Happy October 1st! The FAFSA opens today so I thought it would be an appropriate time to talk about college costs. And I received a call over the weekend that provides a perfect introduction to what families need to think about as their children build college lists and where finances intersect with that process.
This past Saturday night I got a call from a mother with twin daughters that are seniors. Most people come to me by word of mouth so I asked her where she got my name and I was surprised to learn that she found me on google. We started to talk and a picture began to emerge that had red flags all over it.
This woman was a single mother in New York City. She worked two jobs and she did not have any support from the girls’ father. She started to talk to me about their list and that is where I got concerned. Her daughters were good students that were looking at schools all over the country, from public colleges in the University of California system, to small private schools, and everything in between, with no consideration to cost.
I asked her some general questions about what her tax return looked like and I started to walk her through some of the specifics of financial aid formulas. When a parent like this is looking at schools, it is critical to seek out colleges that are going to meet 100% of demonstrated need. This is complicated for this woman because those schools typically will require not only the FAFSA but the CSS/Profile. And the Profile schools will require BOTH parents to fill out the paperwork. This becomes a problem when the other parent is unwilling to cooperate or brings assets to the table that will eliminate aid but does not want to contribute to their child’s education. There are a small slice of schools that meet 100% of demonstrated need with just the Profile filled out by the custodial parent. These are colleges that would offer incredible aid to her bright daughters. The challenge is finding those schools and helping the girls (who have California dreams) discover some options within this niche, that could be good fits for them.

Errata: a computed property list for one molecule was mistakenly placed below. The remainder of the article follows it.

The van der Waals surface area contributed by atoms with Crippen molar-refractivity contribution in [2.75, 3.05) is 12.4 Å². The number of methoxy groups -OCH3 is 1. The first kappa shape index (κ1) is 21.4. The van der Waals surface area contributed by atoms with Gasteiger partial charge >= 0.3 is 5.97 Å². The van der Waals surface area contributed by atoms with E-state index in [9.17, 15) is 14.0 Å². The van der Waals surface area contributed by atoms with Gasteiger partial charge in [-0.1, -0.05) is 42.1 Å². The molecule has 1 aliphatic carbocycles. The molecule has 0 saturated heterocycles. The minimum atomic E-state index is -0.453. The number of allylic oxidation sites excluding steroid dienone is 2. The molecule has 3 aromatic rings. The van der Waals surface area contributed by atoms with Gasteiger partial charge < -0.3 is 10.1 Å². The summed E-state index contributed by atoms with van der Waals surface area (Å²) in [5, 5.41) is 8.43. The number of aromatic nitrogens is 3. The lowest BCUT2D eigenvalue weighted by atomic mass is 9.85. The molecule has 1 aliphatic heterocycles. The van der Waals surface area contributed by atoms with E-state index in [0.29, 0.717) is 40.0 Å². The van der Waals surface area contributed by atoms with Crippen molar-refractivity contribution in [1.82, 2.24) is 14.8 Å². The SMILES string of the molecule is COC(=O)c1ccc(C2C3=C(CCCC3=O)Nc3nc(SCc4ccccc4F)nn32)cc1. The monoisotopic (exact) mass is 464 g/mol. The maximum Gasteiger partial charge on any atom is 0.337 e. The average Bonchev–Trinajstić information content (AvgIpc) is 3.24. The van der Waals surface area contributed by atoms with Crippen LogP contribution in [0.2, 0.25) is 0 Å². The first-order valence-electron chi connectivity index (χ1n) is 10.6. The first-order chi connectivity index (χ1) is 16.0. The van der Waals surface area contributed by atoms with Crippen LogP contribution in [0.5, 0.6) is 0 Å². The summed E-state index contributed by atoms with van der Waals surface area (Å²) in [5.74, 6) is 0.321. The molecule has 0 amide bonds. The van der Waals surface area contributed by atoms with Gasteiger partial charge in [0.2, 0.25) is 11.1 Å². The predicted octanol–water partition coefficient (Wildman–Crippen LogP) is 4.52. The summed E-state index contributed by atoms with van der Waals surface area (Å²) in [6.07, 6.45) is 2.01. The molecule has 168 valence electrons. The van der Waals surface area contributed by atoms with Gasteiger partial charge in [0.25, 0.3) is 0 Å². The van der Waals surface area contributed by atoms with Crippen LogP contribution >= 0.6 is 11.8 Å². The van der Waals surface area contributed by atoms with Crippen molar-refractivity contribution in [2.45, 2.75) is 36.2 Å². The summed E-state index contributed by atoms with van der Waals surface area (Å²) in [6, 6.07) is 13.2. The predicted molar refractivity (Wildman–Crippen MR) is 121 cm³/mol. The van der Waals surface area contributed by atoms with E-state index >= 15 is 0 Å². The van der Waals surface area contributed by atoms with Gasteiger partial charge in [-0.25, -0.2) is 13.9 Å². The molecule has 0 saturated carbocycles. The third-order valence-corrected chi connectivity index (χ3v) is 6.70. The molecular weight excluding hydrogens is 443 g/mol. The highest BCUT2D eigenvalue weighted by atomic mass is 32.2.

I was traveling when I took her call, and about to go out of cell range, so we made a date to speak during the week, between her two jobs, to help her sort this out and get her daughters pointed in the right direction. She asked me what I owed her for the call and I told her nothing and that our call on Tuesday would be of no charge. College funding is complicated and this hardworking mother needs help.
Every family has a unique financial situation that impacts how colleges will evaluate their ability to pay. Whether you are a straight W2 earner, own an LLC, have real estate with significant equity in your home or own a share of your grandmother’s lake house, or any other possible financial scenario, you should use the calculator below to determine your Expected Family Contribution and run net price calculators at any school your child is considering.
I suggest that families introduce college cost to the conversation early and often!